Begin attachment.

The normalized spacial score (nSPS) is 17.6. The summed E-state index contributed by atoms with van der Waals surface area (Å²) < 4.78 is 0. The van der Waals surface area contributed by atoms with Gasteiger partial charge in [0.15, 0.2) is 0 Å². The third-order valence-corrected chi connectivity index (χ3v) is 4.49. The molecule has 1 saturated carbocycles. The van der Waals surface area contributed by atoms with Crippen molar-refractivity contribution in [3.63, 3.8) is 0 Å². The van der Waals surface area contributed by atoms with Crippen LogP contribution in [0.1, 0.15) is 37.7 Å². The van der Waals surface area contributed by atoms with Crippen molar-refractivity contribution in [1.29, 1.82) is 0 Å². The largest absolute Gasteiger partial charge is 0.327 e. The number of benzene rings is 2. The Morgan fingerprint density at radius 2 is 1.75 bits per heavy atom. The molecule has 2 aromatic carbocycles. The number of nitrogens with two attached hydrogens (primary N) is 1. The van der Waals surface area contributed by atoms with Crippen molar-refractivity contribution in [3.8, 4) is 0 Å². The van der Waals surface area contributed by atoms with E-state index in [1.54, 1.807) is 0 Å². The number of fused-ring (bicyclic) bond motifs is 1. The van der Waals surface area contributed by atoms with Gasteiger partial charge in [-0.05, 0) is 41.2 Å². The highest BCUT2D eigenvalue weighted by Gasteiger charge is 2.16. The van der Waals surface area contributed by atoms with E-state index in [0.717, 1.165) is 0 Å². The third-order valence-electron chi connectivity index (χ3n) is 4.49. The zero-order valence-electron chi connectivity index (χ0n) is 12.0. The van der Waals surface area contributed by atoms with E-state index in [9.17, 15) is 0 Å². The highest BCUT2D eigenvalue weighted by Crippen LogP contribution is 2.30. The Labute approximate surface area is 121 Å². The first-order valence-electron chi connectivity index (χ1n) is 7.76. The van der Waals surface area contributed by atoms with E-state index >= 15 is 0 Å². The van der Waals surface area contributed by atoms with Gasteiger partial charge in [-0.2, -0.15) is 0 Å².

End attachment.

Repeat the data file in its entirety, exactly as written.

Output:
The normalized spacial score (nSPS) is 17.6. The summed E-state index contributed by atoms with van der Waals surface area (Å²) < 4.78 is 0. The van der Waals surface area contributed by atoms with Gasteiger partial charge in [0.15, 0.2) is 0 Å². The third-order valence-corrected chi connectivity index (χ3v) is 4.49. The molecule has 1 saturated carbocycles. The van der Waals surface area contributed by atoms with Crippen molar-refractivity contribution in [3.63, 3.8) is 0 Å². The van der Waals surface area contributed by atoms with Crippen LogP contribution in [0.1, 0.15) is 37.7 Å². The van der Waals surface area contributed by atoms with Crippen molar-refractivity contribution in [1.29, 1.82) is 0 Å². The largest absolute Gasteiger partial charge is 0.327 e. The number of benzene rings is 2. The Morgan fingerprint density at radius 2 is 1.75 bits per heavy atom. The molecule has 2 aromatic carbocycles. The number of nitrogens with two attached hydrogens (primary N) is 1. The van der Waals surface area contributed by atoms with Crippen molar-refractivity contribution in [3.8, 4) is 0 Å². The van der Waals surface area contributed by atoms with E-state index in [1.54, 1.807) is 0 Å². The number of fused-ring (bicyclic) bond motifs is 1. The van der Waals surface area contributed by atoms with Gasteiger partial charge in [-0.05, 0) is 41.2 Å². The highest BCUT2D eigenvalue weighted by Gasteiger charge is 2.16. The van der Waals surface area contributed by atoms with E-state index in [0.717, 1.165) is 0 Å². The third-order valence-electron chi connectivity index (χ3n) is 4.49. The zero-order valence-electron chi connectivity index (χ0n) is 12.0. The van der Waals surface area contributed by atoms with E-state index in [9.17, 15) is 0 Å². The highest BCUT2D eigenvalue weighted by Crippen LogP contribution is 2.30. The Labute approximate surface area is 121 Å². The first-order valence-electron chi connectivity index (χ1n) is 7.76. The van der Waals surface area contributed by atoms with E-state index >= 15 is 0 Å². The van der Waals surface area contributed by atoms with Gasteiger partial charge in [-0.2, -0.15) is 0 Å².